What is T Cell Immunity and How Does it Help Against COVID-19?

Dr. Rajkumar Vinod Desai

Medically reviewed by

Dr. Rajkumar Vinod Desai

General Physician

5 min read

Key Takeaways

  • T cell immunity protects against specific pathogens
  • The role of T cells is modified throughout your life
  • T cell immunity could work against COVID-19

Researchers have concentrated on antibodies for developing vaccines against the COVID-19 infection thus far. However, COVID-19 variants caused by the SARS-CoV-2 virus may be partially resistant to antibodies [1]. Scientists are now focusing their attention on other immune responses to fight against the virus.

T cell immunity, in particular, could provide immunity against COVID-19, even if antibodies become less effective. Researchers are studying data that could possibly lead to a longer-lasting T cell response. Similar to B cells which produce antibodies, T-cell immunity plays an important role against viral pathogens [2].

However, T cell-mediated immunity targets specific pathogens and fights them on encountering them. Studies have reported that those infected with the SARS-CoV-2 virus generate T-cell immunity that fights at least 15-20 different parts of the virus [3].

To learn more about T cell responses in COVID-19 and how it functions, read on. 

T Cell Immunity

Functions of T-cell Immunity 

Although the main role of T cells is to fight specific infectious diseases, they play their part in other areas of adaptive immunity. Your immune system can initiate a T cell response against tumors and allergens. The functions of T cells change throughout your life. During childhood, T cells play an important part in developing immunity against common pathogens. They also create long-term reserves of memory T cells that can be preserved even after growing up.

In adults, T cells encounter fewer novel antigens as they usually maintain immunoregulation of chronically and previously encountered antigens. They also help to detect tumors at this stage of your life. The functionality of T cells reduces as you age, leading to dysregulation of pathogens and the immune system. Although T cell immunity can maintain immune homeostasis over decades, it can also be responsible for inflammatory or autoimmune conditions.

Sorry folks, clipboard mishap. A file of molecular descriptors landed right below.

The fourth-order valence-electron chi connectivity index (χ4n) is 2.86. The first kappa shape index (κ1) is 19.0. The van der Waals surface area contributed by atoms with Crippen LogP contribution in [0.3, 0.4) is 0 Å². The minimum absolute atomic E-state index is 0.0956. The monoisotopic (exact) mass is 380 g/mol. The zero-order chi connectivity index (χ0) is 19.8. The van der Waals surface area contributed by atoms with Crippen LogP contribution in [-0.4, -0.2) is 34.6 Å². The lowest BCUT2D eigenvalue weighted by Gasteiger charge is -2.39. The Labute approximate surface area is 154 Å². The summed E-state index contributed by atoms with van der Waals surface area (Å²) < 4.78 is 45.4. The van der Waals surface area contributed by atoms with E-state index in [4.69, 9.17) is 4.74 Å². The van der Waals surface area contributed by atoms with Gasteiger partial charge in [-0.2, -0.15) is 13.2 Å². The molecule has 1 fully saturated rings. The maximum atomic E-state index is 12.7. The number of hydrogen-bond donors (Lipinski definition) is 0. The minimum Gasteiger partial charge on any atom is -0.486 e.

Additional Read: Do You Know That Your Body’s Natural Killer Cells Protect You? Here’s Howdifference in B cells and T cells

How Does T Cell Immunity Work?

Although T cells form in the bone marrow, they mature in the thymus. After their development, T cells reach the peripheral lymphoid organ through blood circulation. They move through the lymphoid tissue and return to the bloodstream. However, they aren’t activated until they recognize specific antigens.

Matured T cells that have not encountered antigens yet are known as naive T cells. These cells keep recirculating between the blood and the peripheral lymphoid tissue until they encounter their specific antigen and participate in adaptive immune response. Normally, several types of T cells are involved in the activation, and together form the MHC complex.

There are 3 main types of T cells, namely, cytotoxic, helper, and regulatory cells [4]. A co-receptor known as CD8 is present on the surface of cytotoxic cells. It partners with the T cell receptor and MHC class I molecules to act as a bridge that allows cytotoxic cells to recognize and kill infected cells.  

T Cell Immunity